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Pharmacology and the Prevention of Medication Errors

Info: 2135 words (9 pages) Nursing Essay
Published: 11th Feb 2020

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Tagged: medication


For many patients, the disturbing part of being in the hospital has to do with relying on other people for your care and what treatment you are given. The medications that are given are a significant part of this fear. I can only envision what it must be like for patients to have an unfamiliar person come in and start managing the drugs that are given. What would be particularly frightening could be the adverse reactions triggered by taking them.

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 It is very realistic that a patient might have a fear of experiencing adverse side effects from a medication. A large number of Americans die needlessly each year due to medication errors. This should drive the desire of every healthcare professional to prevent medication errors from happening. Let us examine some of the problems and trends that exist in medication errors and how to help eliminate them.


Medication errors occur when the healthcare professional, patient, or the consumer makes a mistake. “Adverse drug events (ADEs) account for more than 3.5 million physician office visits and 1 million emergency department visits each year” (Silva & Krishnamurthy, 2016). The reporting of medication errors is vastly understated.

Healthcare professionals have a professional and legal responsibility to make sure that the patient is receiving the right medication and dose every time that a medication is given. Nurses, in particular, are required to assess a patient’s necessity for a drug, evaluate the response to it and then manage it safely and correctly.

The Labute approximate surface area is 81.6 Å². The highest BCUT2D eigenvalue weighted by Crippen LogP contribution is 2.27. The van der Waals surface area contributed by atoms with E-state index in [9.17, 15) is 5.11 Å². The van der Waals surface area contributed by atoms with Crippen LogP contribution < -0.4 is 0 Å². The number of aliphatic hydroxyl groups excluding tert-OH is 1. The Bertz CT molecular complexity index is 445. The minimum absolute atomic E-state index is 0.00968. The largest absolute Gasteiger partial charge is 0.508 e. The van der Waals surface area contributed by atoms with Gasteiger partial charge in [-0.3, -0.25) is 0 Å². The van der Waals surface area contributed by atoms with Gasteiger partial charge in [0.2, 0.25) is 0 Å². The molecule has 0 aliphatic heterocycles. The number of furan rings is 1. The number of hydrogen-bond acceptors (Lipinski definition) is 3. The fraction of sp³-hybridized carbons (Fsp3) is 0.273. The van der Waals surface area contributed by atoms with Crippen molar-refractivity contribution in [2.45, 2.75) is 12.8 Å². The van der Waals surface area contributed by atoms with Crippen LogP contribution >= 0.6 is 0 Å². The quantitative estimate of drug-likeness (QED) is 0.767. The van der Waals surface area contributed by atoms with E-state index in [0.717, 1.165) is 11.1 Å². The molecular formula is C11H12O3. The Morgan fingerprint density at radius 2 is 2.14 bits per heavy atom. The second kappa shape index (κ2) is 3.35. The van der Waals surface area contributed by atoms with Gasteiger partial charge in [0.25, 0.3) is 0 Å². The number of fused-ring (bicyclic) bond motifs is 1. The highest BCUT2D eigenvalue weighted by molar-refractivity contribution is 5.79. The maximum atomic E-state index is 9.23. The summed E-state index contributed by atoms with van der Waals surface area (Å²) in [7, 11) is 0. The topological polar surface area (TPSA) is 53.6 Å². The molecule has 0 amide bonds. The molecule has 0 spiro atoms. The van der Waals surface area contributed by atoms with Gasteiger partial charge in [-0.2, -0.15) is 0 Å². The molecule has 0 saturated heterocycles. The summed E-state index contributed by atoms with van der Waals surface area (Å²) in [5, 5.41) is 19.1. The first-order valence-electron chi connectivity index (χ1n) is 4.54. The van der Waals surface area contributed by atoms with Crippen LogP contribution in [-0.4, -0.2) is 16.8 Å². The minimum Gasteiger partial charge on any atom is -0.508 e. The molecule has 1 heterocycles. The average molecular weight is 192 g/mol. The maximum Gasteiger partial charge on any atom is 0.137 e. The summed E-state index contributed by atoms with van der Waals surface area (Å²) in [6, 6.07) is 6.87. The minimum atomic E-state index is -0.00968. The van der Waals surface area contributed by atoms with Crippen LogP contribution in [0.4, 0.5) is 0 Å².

A nurse has spent many years in training, learning and understanding the role of medication to help and assist a patient in a safe environment. The patient has faith and trust that the medication that they will be taking is going to do them well and not harm.

Some of the most common errors occur because prescriptions are not legible, drug names get confused, there are drug interactions, and when there is poorly written documentation. When a nurse receives, a poorly written prescription it can cause serious injury because the wrong drug amount or name of the drug is given.

Another big problem that occurs in the nursing field today is that most nurses have poor concentrations due to their workload. If time allows they can call back the doctor to clarify an illegible order, versus arriving at their own assumptions. In addition, during the rush of the day healthcare professionals can make medication errors by misplacing decimal points and misreading zeros.

Effective communication can affect the patient’s safety, for example, poorly communicated side effects for a certain medication can cause patient harm. Good effective communication can help prevent injuries, medication errors, delays in treatment, perinatal deaths, wrong site surgery, and patient falls (Nursing that works newsletter, 2007).